I love quotes. I collect them like some women collect shoes, only mine aren’t organized in a closet. They’re scattered everywhere: in notebooks and in e-files; cluttering my desk like bits of verbal confetti; on slips of paper in my coat pocket (my yoga teacher prints them out for us to take at the end of class.) I haven’t stencilled one on my living room wall yet, like a good friend of mine has, because then I’d have to pick a favorite.
I love quotes so much I post one a week on my Facebook author page, and, like many other writers, I generally pick one to start every novel I write. I’ve done it for years.
Last week I received an email from Penguin Publishing. “Had I,” the editor asked, “Obtained permission for the epigraph I’d selected for The Art of Getting Stared At?” The epigraph in question reads: We should not feel embarrassed by our difficulties, only by our failure to grow anything beautiful from them. Alain de Botton.
“I didn’t know I needed to,” I responded. I assumed the short quote fell under the terms of fair use.
I assumed wrong.
Okay, not completely, unequivocally wrong, but potentially wrong if the epigraph was ever questioned. And publishers run from the phrase ‘if it’s ever questioned’ like a cat running from hot water. In fact, the issue of using epigraphs is an extremely grey area. And publishers don’t like grey either (unless it pertains to shades thereof, and they’re the one responsible for publishing the shades thereof book).
Basically, as the Penguin editor explained it to me, they treat each epigraph on a case-by-case basis because there are so many variables (writer/editor Jane Friedman has written an excellent, more detailed, blog on this: http://janefriedman.com/2012/01/23/permissions/)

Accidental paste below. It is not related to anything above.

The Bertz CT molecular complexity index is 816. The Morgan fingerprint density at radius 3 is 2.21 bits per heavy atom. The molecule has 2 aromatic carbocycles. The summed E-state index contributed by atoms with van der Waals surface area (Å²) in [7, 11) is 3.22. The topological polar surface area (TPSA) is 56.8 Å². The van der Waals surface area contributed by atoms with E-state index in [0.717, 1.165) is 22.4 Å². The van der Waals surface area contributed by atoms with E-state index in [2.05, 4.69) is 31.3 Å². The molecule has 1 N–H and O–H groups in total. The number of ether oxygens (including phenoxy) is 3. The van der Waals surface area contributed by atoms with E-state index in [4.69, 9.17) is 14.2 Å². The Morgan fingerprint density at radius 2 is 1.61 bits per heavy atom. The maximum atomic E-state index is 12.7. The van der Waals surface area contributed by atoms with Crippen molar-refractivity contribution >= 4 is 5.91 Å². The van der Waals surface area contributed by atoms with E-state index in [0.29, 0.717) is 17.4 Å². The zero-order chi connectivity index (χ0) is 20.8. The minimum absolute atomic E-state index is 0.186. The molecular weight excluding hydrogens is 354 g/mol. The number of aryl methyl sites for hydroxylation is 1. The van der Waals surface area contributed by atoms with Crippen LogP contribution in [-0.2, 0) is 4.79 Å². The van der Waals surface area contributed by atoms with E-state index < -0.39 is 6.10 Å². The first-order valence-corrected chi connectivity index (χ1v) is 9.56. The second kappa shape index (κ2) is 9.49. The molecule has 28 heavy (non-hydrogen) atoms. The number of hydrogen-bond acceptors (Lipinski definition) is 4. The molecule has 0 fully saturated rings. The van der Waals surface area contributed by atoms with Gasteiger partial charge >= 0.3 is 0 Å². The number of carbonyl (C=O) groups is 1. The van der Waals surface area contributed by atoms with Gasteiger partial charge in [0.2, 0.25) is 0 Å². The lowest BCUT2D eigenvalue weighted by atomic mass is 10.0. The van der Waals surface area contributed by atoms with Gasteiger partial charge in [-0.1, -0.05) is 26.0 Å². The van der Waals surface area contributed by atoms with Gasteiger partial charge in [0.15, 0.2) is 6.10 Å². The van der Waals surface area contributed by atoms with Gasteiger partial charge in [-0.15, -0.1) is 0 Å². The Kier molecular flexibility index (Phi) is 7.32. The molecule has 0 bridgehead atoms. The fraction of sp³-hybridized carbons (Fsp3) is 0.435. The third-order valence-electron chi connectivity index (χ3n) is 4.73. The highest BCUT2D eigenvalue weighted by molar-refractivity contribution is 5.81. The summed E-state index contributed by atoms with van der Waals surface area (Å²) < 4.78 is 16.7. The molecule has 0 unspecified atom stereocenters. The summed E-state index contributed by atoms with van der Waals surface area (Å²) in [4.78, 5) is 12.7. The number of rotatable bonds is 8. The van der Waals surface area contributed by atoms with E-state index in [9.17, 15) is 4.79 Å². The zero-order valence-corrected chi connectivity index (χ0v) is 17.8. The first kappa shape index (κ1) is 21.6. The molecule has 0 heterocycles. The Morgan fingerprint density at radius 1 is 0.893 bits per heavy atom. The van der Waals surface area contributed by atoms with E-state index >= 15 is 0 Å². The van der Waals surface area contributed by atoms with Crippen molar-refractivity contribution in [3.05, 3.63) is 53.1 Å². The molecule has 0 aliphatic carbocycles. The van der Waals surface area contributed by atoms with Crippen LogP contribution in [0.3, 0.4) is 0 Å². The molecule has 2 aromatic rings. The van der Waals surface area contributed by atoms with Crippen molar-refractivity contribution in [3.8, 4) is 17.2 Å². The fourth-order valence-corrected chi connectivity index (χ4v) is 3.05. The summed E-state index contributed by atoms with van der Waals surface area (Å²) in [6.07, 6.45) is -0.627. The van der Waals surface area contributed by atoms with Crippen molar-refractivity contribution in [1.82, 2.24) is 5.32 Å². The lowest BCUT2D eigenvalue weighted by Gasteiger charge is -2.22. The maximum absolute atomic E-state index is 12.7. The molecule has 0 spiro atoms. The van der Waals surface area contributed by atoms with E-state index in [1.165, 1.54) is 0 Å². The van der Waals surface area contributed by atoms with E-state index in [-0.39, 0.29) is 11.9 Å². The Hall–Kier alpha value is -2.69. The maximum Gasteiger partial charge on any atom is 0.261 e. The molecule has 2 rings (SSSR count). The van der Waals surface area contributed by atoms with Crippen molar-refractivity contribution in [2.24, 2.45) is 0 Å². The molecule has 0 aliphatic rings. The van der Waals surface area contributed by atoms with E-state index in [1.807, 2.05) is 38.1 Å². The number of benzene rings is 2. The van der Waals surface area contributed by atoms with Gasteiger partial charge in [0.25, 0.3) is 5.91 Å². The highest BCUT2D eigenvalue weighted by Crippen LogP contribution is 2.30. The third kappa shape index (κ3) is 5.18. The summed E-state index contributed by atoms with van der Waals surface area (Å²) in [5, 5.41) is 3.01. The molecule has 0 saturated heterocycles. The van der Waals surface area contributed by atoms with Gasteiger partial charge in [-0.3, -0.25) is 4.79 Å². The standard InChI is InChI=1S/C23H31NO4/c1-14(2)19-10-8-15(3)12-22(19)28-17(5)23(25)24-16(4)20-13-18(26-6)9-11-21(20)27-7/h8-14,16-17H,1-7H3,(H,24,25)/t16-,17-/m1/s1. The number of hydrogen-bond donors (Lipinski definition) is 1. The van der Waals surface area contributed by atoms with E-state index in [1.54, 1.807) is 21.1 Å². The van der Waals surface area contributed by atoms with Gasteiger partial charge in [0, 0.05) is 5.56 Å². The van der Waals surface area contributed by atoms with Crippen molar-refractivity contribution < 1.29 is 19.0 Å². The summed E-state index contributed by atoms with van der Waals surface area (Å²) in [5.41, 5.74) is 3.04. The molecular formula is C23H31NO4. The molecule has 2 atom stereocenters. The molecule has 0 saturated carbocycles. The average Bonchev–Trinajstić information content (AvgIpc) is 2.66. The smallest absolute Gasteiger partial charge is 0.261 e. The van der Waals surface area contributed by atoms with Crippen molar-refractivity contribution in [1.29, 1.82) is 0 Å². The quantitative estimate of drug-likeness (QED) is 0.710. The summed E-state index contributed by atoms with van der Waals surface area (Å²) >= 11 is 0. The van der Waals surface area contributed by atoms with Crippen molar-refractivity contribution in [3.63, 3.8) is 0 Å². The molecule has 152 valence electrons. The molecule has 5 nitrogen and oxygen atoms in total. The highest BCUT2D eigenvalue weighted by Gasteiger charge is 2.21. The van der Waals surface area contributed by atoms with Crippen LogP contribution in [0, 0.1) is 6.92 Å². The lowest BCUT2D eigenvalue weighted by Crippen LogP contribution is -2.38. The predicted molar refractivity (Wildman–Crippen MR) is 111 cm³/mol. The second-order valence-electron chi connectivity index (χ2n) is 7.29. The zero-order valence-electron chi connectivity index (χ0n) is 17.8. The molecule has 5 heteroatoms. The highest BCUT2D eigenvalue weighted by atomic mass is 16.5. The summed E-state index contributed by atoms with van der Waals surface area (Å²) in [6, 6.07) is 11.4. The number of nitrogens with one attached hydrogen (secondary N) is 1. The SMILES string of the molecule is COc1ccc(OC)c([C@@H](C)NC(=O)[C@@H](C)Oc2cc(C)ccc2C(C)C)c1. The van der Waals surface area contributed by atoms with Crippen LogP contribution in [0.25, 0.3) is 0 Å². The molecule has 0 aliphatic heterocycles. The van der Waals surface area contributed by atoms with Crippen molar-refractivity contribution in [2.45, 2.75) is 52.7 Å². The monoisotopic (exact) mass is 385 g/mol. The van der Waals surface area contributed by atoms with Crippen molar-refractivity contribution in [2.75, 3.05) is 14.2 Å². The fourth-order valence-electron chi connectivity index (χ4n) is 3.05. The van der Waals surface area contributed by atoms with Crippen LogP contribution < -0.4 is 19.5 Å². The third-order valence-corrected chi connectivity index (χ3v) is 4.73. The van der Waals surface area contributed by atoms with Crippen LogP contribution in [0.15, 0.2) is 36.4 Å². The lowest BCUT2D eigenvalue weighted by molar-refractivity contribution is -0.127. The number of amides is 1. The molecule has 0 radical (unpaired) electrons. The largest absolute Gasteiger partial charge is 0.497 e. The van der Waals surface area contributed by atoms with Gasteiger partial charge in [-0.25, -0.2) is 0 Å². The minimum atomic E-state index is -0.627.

In my case, I was asked to contact Mr. de Botton and request permission to use his quote. De Botton is an extremely successful writer (Status Anxiety; The Pleasures and Sorrows of Work are two of his many titles), philosopher, and TV presenter. My anxiety around the pleasures and sorrows of my own work started to ratchet up. Would my email hit his spam folder? Be set aside by a publicist or a gatekeeper? What if my request was passed to his publisher? What if de Botton simply didn’t get back to me? All legitimate concerns and given the fact that I had a deadline, I was a little concerned.
But I wouldn’t know until I tried, so I fired off an email. Less than thirty minutes later, I had an answer from de Botton himself (and he lives in the UK so it was early evening when he received my note which made the quick turnaround all the more remarkable).
“I would be delighted,” he said. “How very kind.”
Not only did my anxiety float off like a dandelion seed on the wind, I was left feeling that I had done Mr. de Botton a favor, when, in fact, the opposite was true. He was being extraordinarily gracious and generous to me.
Thank you, Mr. de Botton. Your response was a reminder to be grateful, something you’ve spoken about before.
“Rather than getting more spoilt with age, as difficulties pile up, epiphanies of gratitude abound.” Alain de Botton.